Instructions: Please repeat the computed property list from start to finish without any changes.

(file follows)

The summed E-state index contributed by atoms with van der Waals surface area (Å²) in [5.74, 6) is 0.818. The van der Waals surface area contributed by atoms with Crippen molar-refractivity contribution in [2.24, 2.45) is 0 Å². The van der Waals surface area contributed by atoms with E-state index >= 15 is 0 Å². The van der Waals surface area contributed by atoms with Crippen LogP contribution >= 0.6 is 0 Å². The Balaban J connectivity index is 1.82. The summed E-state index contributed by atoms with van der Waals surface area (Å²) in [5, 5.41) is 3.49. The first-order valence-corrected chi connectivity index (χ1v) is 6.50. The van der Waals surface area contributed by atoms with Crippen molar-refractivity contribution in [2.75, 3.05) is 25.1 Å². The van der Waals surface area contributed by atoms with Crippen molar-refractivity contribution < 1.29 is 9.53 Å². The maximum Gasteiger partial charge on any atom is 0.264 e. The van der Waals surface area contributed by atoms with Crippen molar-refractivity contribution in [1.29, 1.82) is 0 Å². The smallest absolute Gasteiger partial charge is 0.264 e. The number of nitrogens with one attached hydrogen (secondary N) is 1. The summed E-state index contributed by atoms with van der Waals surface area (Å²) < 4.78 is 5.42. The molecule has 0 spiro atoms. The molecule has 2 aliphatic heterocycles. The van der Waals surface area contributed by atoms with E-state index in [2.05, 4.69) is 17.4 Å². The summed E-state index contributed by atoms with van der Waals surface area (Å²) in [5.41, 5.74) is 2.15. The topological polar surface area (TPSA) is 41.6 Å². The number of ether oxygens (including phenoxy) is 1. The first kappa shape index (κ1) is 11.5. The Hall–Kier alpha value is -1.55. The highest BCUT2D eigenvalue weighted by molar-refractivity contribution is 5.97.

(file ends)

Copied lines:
The summed E-state index contributed by atoms with van der Waals surface area (Å²) in [5.74, 6) is 0.818. The van der Waals surface area contributed by atoms with Crippen molar-refractivity contribution in [2.24, 2.45) is 0 Å². The van der Waals surface area contributed by atoms with E-state index >= 15 is 0 Å². The van der Waals surface area contributed by atoms with Crippen LogP contribution >= 0.6 is 0 Å². The Balaban J connectivity index is 1.82. The summed E-state index contributed by atoms with van der Waals surface area (Å²) in [5, 5.41) is 3.49. The first-order valence-corrected chi connectivity index (χ1v) is 6.50. The van der Waals surface area contributed by atoms with Crippen molar-refractivity contribution in [2.75, 3.05) is 25.1 Å². The van der Waals surface area contributed by atoms with Crippen molar-refractivity contribution < 1.29 is 9.53 Å². The maximum Gasteiger partial charge on any atom is 0.264 e. The van der Waals surface area contributed by atoms with Crippen molar-refractivity contribution in [1.29, 1.82) is 0 Å². The smallest absolute Gasteiger partial charge is 0.264 e. The number of nitrogens with one attached hydrogen (secondary N) is 1. The summed E-state index contributed by atoms with van der Waals surface area (Å²) < 4.78 is 5.42. The molecule has 0 spiro atoms. The molecule has 2 aliphatic heterocycles. The van der Waals surface area contributed by atoms with E-state index in [2.05, 4.69) is 17.4 Å². The summed E-state index contributed by atoms with van der Waals surface area (Å²) in [5.41, 5.74) is 2.15. The topological polar surface area (TPSA) is 41.6 Å². The number of ether oxygens (including phenoxy) is 1. The first kappa shape index (κ1) is 11.5. The Hall–Kier alpha value is -1.55. The highest BCUT2D eigenvalue weighted by molar-refractivity contribution is 5.97.